Simon Heffer celebrates SOMM’s 25th Anniversary with an article titled “In classical music, there’s one label I can always count on” in The Telegraph:
“One of the glories of classical music today is Somm Recordings. Established in 1995 and celebrating its silver jubilee, Somm has concentrated on discovering and rediscovering British composers, while also producing over 300 discs of (among others) Mozart, Beethoven, Janacek, Poulenc and Shostakovich. Its catalogue includes archive material and state-of-the-art recordings. An archive issue first introduced me to Somm in 2007: possibly the finest recording available of Vaughan Williams’s Fifth Symphony, from the broadcast of a Prom in 1952 with the composer conducting. It also contains a breathtaking account of the same composer’s 1936 cantata Dona Nobis Pacem, its first broadcast performance, again conducted by Vaughan Williams.
Some recent releases maintain the high and eclectic standards for which Somm is renowned. I wrote here a year ago of Ian Venables, when I had the great privilege of attending the first performance of his Requiem. Somm have recorded it, in a subtle but gripping performance by the choir of Gloucester Cathedral, conducted by Adrian Partington, with the organist Jonathan Hope. …. If you think of new English music as hard on the ear and bereft of melody, Venables will force you to reconsider.
Somm has just issued three discs of British song, two featuring the mezzo-soprano Kathryn Rudge. She is steadily establishing herself in the front rank of British singers, as comfortable in the opera house as in a recital of modern song. One is of songs by Hamilton Harty, better remembered now as a leading conductor of the interwar period. Harty’s Irish roots are apparent in some but by no means all of his songs; a predominant wistfulness runs through them that Rudge’s delightfully vintage voice captures perfectly.…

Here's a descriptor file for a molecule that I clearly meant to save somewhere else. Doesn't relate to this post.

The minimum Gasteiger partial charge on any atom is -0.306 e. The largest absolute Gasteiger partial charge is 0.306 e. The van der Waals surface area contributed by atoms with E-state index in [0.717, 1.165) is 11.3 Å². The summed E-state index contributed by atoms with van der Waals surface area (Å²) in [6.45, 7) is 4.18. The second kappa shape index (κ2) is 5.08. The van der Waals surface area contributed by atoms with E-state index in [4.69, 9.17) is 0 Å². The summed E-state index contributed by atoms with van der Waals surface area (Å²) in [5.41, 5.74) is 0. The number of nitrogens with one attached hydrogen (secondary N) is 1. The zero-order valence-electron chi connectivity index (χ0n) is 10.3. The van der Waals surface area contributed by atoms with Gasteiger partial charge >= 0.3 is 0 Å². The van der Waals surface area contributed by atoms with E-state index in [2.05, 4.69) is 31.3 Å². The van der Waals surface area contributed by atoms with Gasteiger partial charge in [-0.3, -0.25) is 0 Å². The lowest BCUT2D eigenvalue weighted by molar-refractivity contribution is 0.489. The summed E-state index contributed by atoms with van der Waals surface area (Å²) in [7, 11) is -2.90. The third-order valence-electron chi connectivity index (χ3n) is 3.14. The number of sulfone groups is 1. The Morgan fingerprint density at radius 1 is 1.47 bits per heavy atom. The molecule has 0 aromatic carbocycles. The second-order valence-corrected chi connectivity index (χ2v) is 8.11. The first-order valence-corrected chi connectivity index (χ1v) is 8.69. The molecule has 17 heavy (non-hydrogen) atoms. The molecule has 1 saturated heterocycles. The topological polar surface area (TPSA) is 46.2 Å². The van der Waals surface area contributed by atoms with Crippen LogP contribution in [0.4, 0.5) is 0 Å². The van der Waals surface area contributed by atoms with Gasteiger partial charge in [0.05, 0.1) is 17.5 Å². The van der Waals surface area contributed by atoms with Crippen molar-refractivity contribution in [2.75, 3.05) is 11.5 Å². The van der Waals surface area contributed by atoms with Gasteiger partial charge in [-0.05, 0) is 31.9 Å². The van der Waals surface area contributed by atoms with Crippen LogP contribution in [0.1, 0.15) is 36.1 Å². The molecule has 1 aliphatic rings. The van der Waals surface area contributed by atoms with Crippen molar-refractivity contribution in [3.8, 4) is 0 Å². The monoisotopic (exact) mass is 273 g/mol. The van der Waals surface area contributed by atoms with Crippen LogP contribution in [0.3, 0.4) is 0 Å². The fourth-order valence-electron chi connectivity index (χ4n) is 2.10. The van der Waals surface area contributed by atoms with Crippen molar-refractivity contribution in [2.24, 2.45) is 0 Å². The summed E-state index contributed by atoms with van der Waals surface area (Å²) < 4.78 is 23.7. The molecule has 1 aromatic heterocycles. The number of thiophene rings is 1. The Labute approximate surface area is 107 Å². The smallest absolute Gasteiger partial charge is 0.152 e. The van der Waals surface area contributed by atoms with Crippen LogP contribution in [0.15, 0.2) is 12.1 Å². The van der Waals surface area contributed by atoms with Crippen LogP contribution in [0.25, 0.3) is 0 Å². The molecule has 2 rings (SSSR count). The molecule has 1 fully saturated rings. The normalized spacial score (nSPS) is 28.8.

Somm have also just released a disc of songs by Arthur Somervell, one of the most respected composers of his generation who is too little known today, sung by the incomparable baritone Roderick Williams. …
Four years ago Somm issued a disc of Stanford’s fifth and eighth string quartets, and has completed the series with discs of the first, second and sixth and the third, fourth and seventh, played by the Dante Quartet and none of them ever recorded before. The eight were written between 1891, when Stanford was 38, and 1919, five years before his death. They owe much to Brahms and Joachim and have very much a 19th century feel to them, even up to the last one. The Dante play them with feeling and precision, and show a side to the composer that reaches the depths of his soul, if not of his creativity. It is the sort of music that Somm has always made a point of bringing before the public, and I believe we are better for it.—Simon Heffer, The Telegraph
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